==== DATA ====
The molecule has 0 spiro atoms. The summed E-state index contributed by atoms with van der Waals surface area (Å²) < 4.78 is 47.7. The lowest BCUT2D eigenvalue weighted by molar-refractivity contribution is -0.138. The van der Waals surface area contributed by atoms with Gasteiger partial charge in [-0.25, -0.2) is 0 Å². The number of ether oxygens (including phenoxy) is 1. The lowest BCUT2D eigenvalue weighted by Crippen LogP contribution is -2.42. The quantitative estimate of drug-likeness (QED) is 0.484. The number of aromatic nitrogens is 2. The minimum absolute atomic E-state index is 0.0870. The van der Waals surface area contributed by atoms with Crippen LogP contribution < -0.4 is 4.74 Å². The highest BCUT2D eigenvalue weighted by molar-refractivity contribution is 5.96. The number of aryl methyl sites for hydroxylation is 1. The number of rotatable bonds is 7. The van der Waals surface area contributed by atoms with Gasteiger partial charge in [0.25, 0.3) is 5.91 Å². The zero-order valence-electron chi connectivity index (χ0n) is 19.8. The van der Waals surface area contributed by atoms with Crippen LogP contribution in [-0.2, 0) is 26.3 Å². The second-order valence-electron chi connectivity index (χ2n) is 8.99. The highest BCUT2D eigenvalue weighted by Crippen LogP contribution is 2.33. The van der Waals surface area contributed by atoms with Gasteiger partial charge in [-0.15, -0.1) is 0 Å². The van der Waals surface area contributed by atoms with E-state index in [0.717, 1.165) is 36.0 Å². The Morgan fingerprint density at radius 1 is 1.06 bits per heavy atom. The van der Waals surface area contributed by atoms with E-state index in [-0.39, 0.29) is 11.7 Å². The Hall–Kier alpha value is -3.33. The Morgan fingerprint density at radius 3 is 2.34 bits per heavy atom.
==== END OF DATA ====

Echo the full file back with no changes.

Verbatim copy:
The molecule has 0 spiro atoms. The summed E-state index contributed by atoms with van der Waals surface area (Å²) < 4.78 is 47.7. The lowest BCUT2D eigenvalue weighted by molar-refractivity contribution is -0.138. The van der Waals surface area contributed by atoms with Gasteiger partial charge in [-0.25, -0.2) is 0 Å². The number of ether oxygens (including phenoxy) is 1. The lowest BCUT2D eigenvalue weighted by Crippen LogP contribution is -2.42. The quantitative estimate of drug-likeness (QED) is 0.484. The number of aromatic nitrogens is 2. The minimum absolute atomic E-state index is 0.0870. The van der Waals surface area contributed by atoms with Crippen LogP contribution < -0.4 is 4.74 Å². The highest BCUT2D eigenvalue weighted by molar-refractivity contribution is 5.96. The number of aryl methyl sites for hydroxylation is 1. The number of rotatable bonds is 7. The van der Waals surface area contributed by atoms with Gasteiger partial charge in [0.25, 0.3) is 5.91 Å². The zero-order valence-electron chi connectivity index (χ0n) is 19.8. The van der Waals surface area contributed by atoms with Crippen LogP contribution in [-0.2, 0) is 26.3 Å². The second-order valence-electron chi connectivity index (χ2n) is 8.99. The highest BCUT2D eigenvalue weighted by Crippen LogP contribution is 2.33. The van der Waals surface area contributed by atoms with Gasteiger partial charge in [-0.15, -0.1) is 0 Å². The van der Waals surface area contributed by atoms with E-state index in [0.717, 1.165) is 36.0 Å². The Morgan fingerprint density at radius 1 is 1.06 bits per heavy atom. The van der Waals surface area contributed by atoms with E-state index in [-0.39, 0.29) is 11.7 Å². The Hall–Kier alpha value is -3.33. The Morgan fingerprint density at radius 3 is 2.34 bits per heavy atom.